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Meet the teams: The Spin Doctors

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ESA / Education / Spin Your Thesis! Human Edition

All astronauts have problems controlling blood pressure when they return from the International Space Station. While they were in space, blood was not continuously being pulled down into the lower body by gravity and so their bodies no longer had to push the blood back up to the heart. Without the stress of gravity, it seems that the blood pressure control mechanisms in the body decondition, much like how muscles and bones weaken over time when not used. The extended lack of weight on their bodies results in difficulties in maintaining healthy blood pressure when standing on Earth. Astronauts, therefore, have a greatly increased risk of fainting until they rehabilitate. This problem of weakened blood pressure control was observed from the earliest flights of the space race and continues to this day.

Effect of short-arm centrifugation and exercise on skeletal muscle-pump baroreflex

University Simon Fraser University in Canada, Medical University of Graz in Austria
Endorsing professor Dr. Andrew Blaber, Dr. Nandu Goswami 
Team C Malcom Tremblay, Javier Dominguez Zamora, Bianca Brix, Fabian Rainer Klosz, Jacob Geβner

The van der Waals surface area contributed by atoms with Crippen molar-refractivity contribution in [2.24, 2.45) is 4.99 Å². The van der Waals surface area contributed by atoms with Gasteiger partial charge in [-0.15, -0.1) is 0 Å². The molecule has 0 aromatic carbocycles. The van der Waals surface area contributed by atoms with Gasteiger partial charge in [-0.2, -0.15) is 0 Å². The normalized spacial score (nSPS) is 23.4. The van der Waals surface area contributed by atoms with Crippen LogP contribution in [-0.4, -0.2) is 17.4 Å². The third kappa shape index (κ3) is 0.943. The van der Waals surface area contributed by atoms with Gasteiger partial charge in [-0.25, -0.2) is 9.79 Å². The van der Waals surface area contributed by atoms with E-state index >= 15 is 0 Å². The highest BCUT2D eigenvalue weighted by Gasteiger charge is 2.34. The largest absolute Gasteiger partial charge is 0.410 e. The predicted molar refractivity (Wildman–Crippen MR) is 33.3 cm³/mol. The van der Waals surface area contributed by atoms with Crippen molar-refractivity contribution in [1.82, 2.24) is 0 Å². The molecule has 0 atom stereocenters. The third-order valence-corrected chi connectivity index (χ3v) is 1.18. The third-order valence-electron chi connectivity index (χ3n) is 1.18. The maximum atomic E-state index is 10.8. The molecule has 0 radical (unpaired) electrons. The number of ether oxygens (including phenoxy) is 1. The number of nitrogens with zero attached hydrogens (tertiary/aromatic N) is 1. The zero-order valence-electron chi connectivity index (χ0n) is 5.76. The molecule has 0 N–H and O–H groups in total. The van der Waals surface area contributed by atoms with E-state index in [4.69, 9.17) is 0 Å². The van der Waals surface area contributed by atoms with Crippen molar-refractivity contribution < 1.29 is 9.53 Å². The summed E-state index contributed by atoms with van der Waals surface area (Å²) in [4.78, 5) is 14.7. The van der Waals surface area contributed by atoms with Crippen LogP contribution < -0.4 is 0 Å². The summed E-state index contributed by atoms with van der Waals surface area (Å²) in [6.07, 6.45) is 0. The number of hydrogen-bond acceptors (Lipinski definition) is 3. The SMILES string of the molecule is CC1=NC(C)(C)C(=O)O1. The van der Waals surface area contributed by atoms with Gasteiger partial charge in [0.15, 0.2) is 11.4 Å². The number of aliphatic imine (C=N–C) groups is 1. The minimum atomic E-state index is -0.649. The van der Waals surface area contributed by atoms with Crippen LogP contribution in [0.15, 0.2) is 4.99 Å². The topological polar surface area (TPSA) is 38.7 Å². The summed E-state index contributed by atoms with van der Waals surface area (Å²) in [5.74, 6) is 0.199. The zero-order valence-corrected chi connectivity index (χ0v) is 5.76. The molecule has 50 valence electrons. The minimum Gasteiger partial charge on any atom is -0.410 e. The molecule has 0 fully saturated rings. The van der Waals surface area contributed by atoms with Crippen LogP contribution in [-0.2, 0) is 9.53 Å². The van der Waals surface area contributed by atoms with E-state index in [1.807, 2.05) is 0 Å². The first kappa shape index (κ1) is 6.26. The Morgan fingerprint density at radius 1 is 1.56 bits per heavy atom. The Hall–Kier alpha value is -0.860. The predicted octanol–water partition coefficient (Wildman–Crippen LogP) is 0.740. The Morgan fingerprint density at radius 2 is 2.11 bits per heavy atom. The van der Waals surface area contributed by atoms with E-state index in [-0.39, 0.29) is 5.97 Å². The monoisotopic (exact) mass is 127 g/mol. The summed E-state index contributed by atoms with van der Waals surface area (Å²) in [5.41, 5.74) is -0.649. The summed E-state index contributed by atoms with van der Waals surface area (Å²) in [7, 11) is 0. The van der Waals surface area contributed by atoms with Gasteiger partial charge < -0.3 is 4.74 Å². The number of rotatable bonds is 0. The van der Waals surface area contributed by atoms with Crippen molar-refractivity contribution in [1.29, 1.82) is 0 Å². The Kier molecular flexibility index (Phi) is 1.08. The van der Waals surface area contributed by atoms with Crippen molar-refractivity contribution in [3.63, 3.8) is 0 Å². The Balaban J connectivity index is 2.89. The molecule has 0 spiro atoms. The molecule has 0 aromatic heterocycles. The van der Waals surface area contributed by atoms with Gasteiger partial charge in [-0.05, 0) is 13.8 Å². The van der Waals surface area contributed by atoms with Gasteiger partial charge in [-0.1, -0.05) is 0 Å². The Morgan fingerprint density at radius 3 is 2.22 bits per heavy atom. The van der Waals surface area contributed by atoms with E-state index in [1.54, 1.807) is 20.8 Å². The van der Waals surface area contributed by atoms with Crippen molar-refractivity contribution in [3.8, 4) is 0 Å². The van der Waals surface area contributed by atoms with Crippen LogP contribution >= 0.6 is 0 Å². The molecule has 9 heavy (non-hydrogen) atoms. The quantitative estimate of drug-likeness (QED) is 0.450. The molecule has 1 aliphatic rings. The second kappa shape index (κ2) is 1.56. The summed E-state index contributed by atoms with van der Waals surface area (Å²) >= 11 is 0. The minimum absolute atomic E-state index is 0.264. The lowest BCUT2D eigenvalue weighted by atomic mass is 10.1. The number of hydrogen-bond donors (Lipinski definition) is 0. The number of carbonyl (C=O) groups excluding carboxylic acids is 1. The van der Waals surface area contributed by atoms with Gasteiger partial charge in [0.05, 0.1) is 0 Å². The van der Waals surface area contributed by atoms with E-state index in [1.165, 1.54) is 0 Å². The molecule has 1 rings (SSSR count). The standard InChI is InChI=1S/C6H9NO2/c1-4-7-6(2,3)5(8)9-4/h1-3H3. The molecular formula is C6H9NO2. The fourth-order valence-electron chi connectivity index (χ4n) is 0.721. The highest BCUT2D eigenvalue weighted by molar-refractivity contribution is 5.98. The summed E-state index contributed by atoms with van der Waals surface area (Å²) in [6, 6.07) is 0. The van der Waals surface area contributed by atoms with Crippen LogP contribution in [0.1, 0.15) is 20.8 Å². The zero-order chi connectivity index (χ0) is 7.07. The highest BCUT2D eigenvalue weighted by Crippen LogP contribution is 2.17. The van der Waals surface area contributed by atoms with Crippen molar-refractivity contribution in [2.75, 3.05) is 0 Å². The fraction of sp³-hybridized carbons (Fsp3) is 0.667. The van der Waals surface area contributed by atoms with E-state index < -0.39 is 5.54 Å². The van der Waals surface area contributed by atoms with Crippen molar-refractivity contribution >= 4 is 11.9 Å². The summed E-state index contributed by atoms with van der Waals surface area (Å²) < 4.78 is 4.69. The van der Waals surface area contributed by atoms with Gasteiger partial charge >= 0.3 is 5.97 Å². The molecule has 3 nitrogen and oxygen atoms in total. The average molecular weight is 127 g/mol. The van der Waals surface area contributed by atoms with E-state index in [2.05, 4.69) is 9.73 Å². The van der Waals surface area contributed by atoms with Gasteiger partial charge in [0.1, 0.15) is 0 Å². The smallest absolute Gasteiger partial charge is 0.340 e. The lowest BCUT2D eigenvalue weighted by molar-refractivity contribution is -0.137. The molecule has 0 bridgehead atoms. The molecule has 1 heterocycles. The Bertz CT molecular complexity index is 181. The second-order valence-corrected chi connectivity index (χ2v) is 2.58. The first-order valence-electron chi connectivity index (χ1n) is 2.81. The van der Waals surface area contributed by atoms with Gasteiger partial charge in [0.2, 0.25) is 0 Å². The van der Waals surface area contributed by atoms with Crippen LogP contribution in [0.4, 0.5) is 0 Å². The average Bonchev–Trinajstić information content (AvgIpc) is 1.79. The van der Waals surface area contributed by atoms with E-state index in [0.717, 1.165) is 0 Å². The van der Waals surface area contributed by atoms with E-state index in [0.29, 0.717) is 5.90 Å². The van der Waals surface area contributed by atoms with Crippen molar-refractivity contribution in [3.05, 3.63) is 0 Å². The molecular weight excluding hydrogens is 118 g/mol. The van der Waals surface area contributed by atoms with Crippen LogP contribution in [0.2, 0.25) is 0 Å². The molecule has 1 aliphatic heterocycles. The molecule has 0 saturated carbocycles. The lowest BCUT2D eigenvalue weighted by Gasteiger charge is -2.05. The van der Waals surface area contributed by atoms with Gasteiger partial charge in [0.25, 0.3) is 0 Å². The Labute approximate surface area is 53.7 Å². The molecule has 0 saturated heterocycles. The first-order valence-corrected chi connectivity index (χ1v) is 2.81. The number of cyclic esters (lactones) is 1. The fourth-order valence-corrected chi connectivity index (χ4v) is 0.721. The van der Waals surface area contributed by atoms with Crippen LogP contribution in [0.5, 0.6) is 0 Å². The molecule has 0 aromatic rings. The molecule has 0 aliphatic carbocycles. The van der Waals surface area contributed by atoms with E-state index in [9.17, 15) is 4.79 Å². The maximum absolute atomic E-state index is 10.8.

The Spin Doctors are an international collaboration between Simon Fraser University in Canada and the Medical University of Graz in Austria. The team is comprised of two PhD students from Canada and one PhD and two medical students from Austria, and they will be studying how centrifugation affects blood pressure control in healthy volunteers. The hypergravity and exercise the participants will experience during this study might disrupt the skeletal muscle pump and vestibular system, resulting in changed in the ability of these systems to influence the blood pressure control mechanisms and maintain balance during quiet standing.

The goal is to show that centrifugation with exercise is an effective method to stress the cardiovascular control mechanisms of these participants. If this is the case, it would be demonstrated that a centrifuge in space could be a good option for astronauts to maintain better cardiovascular health and blood pressure control.